The explanations take the reader through the most basic codes and ciphers that so regularly appear in escape rooms and puzzle games. As the complexity ramps up, The Code Book begins to explain how modern cryptography works.
The closeout is an exploration of the concept of quantum cryptography, which, while interesting and well-explained, also makes the brain explode into little tiny pieces.
Singh clearly communicates complex concepts. His descriptions of ciphers, how they work, and how to use them were exceptional.
I was legitimately nervous as I approached the chapter on the German Enigma cipher. I knew how complex the thing was and I was jittery about my ability to comprehend its inner workings. I had to pay close attention while reading, and occasionally read a paragraph twice, but when I finished the chapter, I understood how the thing worked. That was honestly exciting.
Learning the details, history, and context of these common (and uncommon) ciphers that I play with so often in escape rooms and puzzle games was deeply satisfying.
The anecdotal tales of real-life cipher-making and -breaking gave me so many ideas for how puzzles could be used to tell stories now and in the future.
While Singh has a rare talent for explaining the intricacies of codes, ciphers, cipher breaking, and mathematics, his explanations occasionally become redundant. Since each chapter is written largely as a standalone, information can become repetitive.
Singh keeps the math to a minimum. However, in the middle of the 20th century, cryptography stopped being a linguist-based profession and morphed into a mathematical craft. If you’re allergic to reading about mathematics, then you’re likely going to drop the book at the halfway mark.
Should I read Simon Singh’s The Code Book: The Science of Secrecy from Ancient Egypt to Quantum Cryptography?
Reading The Code Book fostered a feeling of connection to the ciphers that I see in escape rooms. The more I have come to understand what those ciphers are, where they came from, and their significance throughout history, the more meaningful they have become.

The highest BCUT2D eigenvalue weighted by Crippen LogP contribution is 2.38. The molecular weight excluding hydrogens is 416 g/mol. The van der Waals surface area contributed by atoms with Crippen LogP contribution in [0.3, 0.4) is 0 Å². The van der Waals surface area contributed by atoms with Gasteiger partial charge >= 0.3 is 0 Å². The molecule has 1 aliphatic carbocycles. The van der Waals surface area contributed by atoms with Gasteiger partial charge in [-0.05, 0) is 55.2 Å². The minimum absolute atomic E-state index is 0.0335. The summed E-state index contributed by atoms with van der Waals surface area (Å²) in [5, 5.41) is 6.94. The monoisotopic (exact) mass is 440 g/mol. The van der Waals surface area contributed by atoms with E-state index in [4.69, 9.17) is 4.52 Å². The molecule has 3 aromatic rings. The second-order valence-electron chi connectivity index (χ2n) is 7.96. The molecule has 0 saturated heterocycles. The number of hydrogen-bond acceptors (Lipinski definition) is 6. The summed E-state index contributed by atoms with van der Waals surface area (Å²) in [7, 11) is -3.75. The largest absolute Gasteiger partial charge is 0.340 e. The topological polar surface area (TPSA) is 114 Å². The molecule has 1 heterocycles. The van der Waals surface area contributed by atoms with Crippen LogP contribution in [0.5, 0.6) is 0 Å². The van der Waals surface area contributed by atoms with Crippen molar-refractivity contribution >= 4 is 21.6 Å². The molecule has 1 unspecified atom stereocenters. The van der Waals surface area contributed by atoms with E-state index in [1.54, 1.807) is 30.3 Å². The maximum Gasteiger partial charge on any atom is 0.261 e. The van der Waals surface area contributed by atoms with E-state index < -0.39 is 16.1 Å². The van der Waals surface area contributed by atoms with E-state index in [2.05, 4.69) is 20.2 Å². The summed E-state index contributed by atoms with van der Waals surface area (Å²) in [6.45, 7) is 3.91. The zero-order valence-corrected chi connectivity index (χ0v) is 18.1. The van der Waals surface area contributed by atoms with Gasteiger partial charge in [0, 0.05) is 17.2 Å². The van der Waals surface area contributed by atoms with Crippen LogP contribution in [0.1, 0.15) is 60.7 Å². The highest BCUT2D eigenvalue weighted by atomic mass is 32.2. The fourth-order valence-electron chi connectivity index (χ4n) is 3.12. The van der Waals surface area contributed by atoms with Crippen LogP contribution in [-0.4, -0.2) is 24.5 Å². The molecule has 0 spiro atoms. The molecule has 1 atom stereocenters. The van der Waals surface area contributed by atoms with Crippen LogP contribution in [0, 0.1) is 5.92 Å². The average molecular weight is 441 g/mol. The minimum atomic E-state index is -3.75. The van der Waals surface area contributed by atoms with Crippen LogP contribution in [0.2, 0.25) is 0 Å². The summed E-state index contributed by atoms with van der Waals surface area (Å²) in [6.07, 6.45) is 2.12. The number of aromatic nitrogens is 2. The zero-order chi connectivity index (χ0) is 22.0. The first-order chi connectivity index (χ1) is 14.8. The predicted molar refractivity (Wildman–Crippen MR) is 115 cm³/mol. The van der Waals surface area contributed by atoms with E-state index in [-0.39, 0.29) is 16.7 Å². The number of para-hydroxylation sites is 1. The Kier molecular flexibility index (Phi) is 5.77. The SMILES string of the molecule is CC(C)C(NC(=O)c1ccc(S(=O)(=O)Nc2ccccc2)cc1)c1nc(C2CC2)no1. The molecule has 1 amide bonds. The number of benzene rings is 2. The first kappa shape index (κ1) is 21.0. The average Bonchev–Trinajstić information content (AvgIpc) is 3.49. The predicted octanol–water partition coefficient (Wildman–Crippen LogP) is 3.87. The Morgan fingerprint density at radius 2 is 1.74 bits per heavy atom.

The later chapters felt like reading a different, yet equally important book as they helped me achieve a deeper understanding of the crypto that makes the world we live in work. Now more than ever, I see how critical it is that we have access to strong cryptography.
Finally, this quirky realization: yesterday’s military grade crypto is today’s children’s toy. It hadn’t occurred to me that messing about with a basic shift cipher was the military intelligence equivalent to swinging a sword or firing an arrow. Those old ciphers that we play with today were a critical method of maintaining secure military communications. That understanding is wonderful.
Reading The Code Book has shifted my perspective on the world. You can’t ask any more from a book.
Scott is a Professor of Game Design and Development at Wilfrid Laurier University (and formerly of Lisa’s alma mater, Syracuse University). He created the Facebook Enthusiast Group, which is the only room escape Facebook group that team Room Escape Artist frequents.
He created the easy-to-learn and super fun auction table top game Going Going GONE.
The episode opens with Errol’s incredible parody of Disney’s Aladdin theme “Arabian Nights,” reworking it into “Another Blacklight.”
I think this should be expanded into a full song and turned into a music video.
Daniel Pink on Motivation
Scott and the gang cover a lot of interesting topics, one of which is Dan Pink’s research on the unexpected idiosyncrasies of human motivation. His work has interested me since 2010. I cannot agree more with Scott on the importance of understanding what actually motivates people when designing games (or designing anything, really).
I highly recommend picking up a copy of Daniel Pink’s book Drive: The Surprising Truth About What Motivates Us. Whether you’re designing products, games, organization, or teaching, this book will reshape how you think about motivating others and yourself.
If a book is too much commitment, take 10 minutes and watch his RSA video:
Or really go nuts and spend 18 minutes listening to his TED Talk:
(Amazon – If you purchase via our Amazon links, you will help support Room Escape Artist as we will get a very small percentage of the sale).
He created a new type of pen and paper puzzle and published a book of them: Path Puzzles.
We met Rod at the New York Puzzle Party this past February, where we spoke about escape rooms. He recently gave us a copy of his book.
The cover of his book reads “Easy to pick up, hard to put down” and I have to agree.
Easy to pick up
The basic rules are simple:
There’s a polygon grid of squares.
The grid has two openings along its edges.
The grid has numbers along the edges.
You have to draw a single line from one opening to another, with that line passing through each row and column of the grid matching the numbers along the side
If a column or row has the number 4 beside it, then the line must pass through 4 squares on the grid.
If a column or row has the number 0 beside it, then the line must never pass that column.
If a column or row has no number beside it, the line may pass through anywhere from none to all of the squares–it’s up to the solver to figure out.
That’s all there is to learn to get started.
There are a few advanced rules that apply to more challenging puzzles, such as multiple false openings along the edges and numbers in the middle of the grid. These serve to greatly increase the difficulty of later puzzles.
Hard to put down
From March through June, I spent a lot of time traveling for work and fun. Throughout my seemingly endless string of flights, I would swap between two puzzle games: